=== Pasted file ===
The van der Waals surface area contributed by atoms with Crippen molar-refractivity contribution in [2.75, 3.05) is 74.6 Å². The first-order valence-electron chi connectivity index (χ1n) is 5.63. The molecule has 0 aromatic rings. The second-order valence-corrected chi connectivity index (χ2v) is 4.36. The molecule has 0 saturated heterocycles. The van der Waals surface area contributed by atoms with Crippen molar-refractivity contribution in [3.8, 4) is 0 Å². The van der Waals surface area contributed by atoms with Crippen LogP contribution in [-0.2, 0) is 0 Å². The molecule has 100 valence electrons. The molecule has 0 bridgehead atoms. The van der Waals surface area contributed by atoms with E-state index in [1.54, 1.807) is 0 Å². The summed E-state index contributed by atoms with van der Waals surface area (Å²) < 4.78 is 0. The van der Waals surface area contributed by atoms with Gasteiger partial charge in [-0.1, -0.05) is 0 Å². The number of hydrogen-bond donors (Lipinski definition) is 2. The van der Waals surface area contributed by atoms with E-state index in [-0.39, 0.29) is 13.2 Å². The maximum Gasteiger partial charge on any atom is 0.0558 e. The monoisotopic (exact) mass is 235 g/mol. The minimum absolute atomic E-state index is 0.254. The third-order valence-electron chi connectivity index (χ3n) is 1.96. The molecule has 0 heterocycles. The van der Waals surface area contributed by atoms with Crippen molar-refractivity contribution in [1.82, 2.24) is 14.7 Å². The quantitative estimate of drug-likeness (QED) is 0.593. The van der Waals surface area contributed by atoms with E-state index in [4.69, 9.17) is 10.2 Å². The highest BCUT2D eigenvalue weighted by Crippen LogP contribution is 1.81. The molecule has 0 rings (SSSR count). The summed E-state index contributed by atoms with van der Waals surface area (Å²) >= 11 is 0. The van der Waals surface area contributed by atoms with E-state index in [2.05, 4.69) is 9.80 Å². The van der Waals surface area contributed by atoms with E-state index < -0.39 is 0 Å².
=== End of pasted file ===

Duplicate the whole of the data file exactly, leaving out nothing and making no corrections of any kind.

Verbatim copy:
The van der Waals surface area contributed by atoms with Crippen molar-refractivity contribution in [2.75, 3.05) is 74.6 Å². The first-order valence-electron chi connectivity index (χ1n) is 5.63. The molecule has 0 aromatic rings. The second-order valence-corrected chi connectivity index (χ2v) is 4.36. The molecule has 0 saturated heterocycles. The van der Waals surface area contributed by atoms with Crippen molar-refractivity contribution in [3.8, 4) is 0 Å². The van der Waals surface area contributed by atoms with Crippen LogP contribution in [-0.2, 0) is 0 Å². The molecule has 100 valence electrons. The molecule has 0 bridgehead atoms. The van der Waals surface area contributed by atoms with E-state index in [1.54, 1.807) is 0 Å². The summed E-state index contributed by atoms with van der Waals surface area (Å²) < 4.78 is 0. The van der Waals surface area contributed by atoms with Gasteiger partial charge in [-0.1, -0.05) is 0 Å². The number of hydrogen-bond donors (Lipinski definition) is 2. The van der Waals surface area contributed by atoms with E-state index in [-0.39, 0.29) is 13.2 Å². The maximum Gasteiger partial charge on any atom is 0.0558 e. The monoisotopic (exact) mass is 235 g/mol. The minimum absolute atomic E-state index is 0.254. The third-order valence-electron chi connectivity index (χ3n) is 1.96. The molecule has 0 heterocycles. The van der Waals surface area contributed by atoms with Crippen molar-refractivity contribution in [1.82, 2.24) is 14.7 Å². The quantitative estimate of drug-likeness (QED) is 0.593. The van der Waals surface area contributed by atoms with E-state index in [4.69, 9.17) is 10.2 Å². The highest BCUT2D eigenvalue weighted by Crippen LogP contribution is 1.81. The molecule has 0 rings (SSSR count). The summed E-state index contributed by atoms with van der Waals surface area (Å²) >= 11 is 0. The van der Waals surface area contributed by atoms with E-state index in [2.05, 4.69) is 9.80 Å². The van der Waals surface area contributed by atoms with E-state index < -0.39 is 0 Å².